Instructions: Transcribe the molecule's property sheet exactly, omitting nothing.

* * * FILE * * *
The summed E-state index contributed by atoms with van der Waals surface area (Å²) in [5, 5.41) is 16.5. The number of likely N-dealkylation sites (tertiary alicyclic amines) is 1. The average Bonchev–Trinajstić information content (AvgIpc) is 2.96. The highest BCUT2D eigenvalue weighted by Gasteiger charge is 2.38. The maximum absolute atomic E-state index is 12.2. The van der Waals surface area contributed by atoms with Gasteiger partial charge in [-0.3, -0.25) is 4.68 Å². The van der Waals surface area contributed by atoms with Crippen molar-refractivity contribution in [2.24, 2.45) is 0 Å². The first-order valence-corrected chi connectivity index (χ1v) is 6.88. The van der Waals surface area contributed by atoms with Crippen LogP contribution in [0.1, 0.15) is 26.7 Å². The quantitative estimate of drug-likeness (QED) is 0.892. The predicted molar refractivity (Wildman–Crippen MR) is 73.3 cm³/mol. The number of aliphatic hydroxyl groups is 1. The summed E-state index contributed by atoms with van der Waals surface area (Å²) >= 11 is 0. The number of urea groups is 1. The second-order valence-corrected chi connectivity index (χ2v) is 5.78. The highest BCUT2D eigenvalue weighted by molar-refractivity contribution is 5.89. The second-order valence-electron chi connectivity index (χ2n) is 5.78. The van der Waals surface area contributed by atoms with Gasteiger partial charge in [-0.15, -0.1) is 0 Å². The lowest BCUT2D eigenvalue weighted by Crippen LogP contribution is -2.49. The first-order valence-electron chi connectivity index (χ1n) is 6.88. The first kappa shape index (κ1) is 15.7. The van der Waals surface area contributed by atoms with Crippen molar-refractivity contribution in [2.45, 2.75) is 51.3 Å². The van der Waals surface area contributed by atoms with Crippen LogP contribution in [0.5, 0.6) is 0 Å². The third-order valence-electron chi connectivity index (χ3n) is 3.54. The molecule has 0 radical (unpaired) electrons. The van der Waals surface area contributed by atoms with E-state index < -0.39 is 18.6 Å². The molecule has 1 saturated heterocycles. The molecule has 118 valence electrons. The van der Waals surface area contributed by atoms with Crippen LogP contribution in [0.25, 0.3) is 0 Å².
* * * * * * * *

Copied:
The summed E-state index contributed by atoms with van der Waals surface area (Å²) in [5, 5.41) is 16.5. The number of likely N-dealkylation sites (tertiary alicyclic amines) is 1. The average Bonchev–Trinajstić information content (AvgIpc) is 2.96. The highest BCUT2D eigenvalue weighted by Gasteiger charge is 2.38. The maximum absolute atomic E-state index is 12.2. The van der Waals surface area contributed by atoms with Gasteiger partial charge in [-0.3, -0.25) is 4.68 Å². The van der Waals surface area contributed by atoms with Crippen molar-refractivity contribution in [2.24, 2.45) is 0 Å². The first-order valence-corrected chi connectivity index (χ1v) is 6.88. The van der Waals surface area contributed by atoms with Crippen LogP contribution in [0.1, 0.15) is 26.7 Å². The quantitative estimate of drug-likeness (QED) is 0.892. The predicted molar refractivity (Wildman–Crippen MR) is 73.3 cm³/mol. The number of aliphatic hydroxyl groups is 1. The summed E-state index contributed by atoms with van der Waals surface area (Å²) >= 11 is 0. The number of urea groups is 1. The second-order valence-corrected chi connectivity index (χ2v) is 5.78. The highest BCUT2D eigenvalue weighted by molar-refractivity contribution is 5.89. The second-order valence-electron chi connectivity index (χ2n) is 5.78. The van der Waals surface area contributed by atoms with Gasteiger partial charge in [-0.15, -0.1) is 0 Å². The lowest BCUT2D eigenvalue weighted by Crippen LogP contribution is -2.49. The first-order valence-electron chi connectivity index (χ1n) is 6.88. The first kappa shape index (κ1) is 15.7. The van der Waals surface area contributed by atoms with Crippen molar-refractivity contribution in [2.45, 2.75) is 51.3 Å². The van der Waals surface area contributed by atoms with Crippen LogP contribution in [0.5, 0.6) is 0 Å². The third-order valence-electron chi connectivity index (χ3n) is 3.54. The molecule has 0 radical (unpaired) electrons. The van der Waals surface area contributed by atoms with E-state index < -0.39 is 18.6 Å². The molecule has 1 saturated heterocycles. The molecule has 118 valence electrons. The van der Waals surface area contributed by atoms with Crippen LogP contribution in [0.25, 0.3) is 0 Å².